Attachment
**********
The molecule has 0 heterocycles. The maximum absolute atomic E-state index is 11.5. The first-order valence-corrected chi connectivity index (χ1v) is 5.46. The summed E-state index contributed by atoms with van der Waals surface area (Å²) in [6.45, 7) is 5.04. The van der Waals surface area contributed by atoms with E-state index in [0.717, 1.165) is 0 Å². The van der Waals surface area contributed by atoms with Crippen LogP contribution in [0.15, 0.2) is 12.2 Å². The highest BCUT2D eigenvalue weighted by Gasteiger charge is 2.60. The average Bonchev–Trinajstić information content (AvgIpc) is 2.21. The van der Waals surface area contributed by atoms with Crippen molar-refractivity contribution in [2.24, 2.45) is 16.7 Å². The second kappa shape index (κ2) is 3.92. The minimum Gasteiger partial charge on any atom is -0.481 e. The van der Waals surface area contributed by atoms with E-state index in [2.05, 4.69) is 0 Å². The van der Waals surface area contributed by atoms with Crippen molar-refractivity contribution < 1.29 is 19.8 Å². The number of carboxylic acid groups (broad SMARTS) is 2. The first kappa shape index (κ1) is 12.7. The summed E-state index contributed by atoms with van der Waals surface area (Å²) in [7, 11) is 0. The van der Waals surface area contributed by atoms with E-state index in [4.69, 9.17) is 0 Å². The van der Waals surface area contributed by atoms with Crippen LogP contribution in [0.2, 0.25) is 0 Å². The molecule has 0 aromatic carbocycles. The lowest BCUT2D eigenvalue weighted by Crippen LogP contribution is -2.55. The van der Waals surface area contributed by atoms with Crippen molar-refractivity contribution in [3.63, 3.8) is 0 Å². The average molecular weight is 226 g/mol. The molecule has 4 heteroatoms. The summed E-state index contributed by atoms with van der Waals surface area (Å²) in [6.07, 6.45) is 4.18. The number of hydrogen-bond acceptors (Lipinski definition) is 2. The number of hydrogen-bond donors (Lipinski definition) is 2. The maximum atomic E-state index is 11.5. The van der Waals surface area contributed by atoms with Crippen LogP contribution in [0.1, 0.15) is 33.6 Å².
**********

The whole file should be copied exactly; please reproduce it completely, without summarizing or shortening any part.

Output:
The molecule has 0 heterocycles. The maximum absolute atomic E-state index is 11.5. The first-order valence-corrected chi connectivity index (χ1v) is 5.46. The summed E-state index contributed by atoms with van der Waals surface area (Å²) in [6.45, 7) is 5.04. The van der Waals surface area contributed by atoms with E-state index in [0.717, 1.165) is 0 Å². The van der Waals surface area contributed by atoms with Crippen LogP contribution in [0.15, 0.2) is 12.2 Å². The highest BCUT2D eigenvalue weighted by Gasteiger charge is 2.60. The average Bonchev–Trinajstić information content (AvgIpc) is 2.21. The van der Waals surface area contributed by atoms with Crippen molar-refractivity contribution in [2.24, 2.45) is 16.7 Å². The second kappa shape index (κ2) is 3.92. The minimum Gasteiger partial charge on any atom is -0.481 e. The van der Waals surface area contributed by atoms with E-state index in [2.05, 4.69) is 0 Å². The van der Waals surface area contributed by atoms with Crippen molar-refractivity contribution < 1.29 is 19.8 Å². The number of carboxylic acid groups (broad SMARTS) is 2. The first kappa shape index (κ1) is 12.7. The summed E-state index contributed by atoms with van der Waals surface area (Å²) in [7, 11) is 0. The van der Waals surface area contributed by atoms with E-state index in [4.69, 9.17) is 0 Å². The van der Waals surface area contributed by atoms with Crippen LogP contribution in [0.2, 0.25) is 0 Å². The molecule has 0 aromatic carbocycles. The lowest BCUT2D eigenvalue weighted by Crippen LogP contribution is -2.55. The van der Waals surface area contributed by atoms with Crippen molar-refractivity contribution in [3.63, 3.8) is 0 Å². The average molecular weight is 226 g/mol. The molecule has 4 heteroatoms. The summed E-state index contributed by atoms with van der Waals surface area (Å²) in [6.07, 6.45) is 4.18. The number of hydrogen-bond acceptors (Lipinski definition) is 2. The number of hydrogen-bond donors (Lipinski definition) is 2. The maximum atomic E-state index is 11.5. The van der Waals surface area contributed by atoms with Crippen LogP contribution in [0.1, 0.15) is 33.6 Å².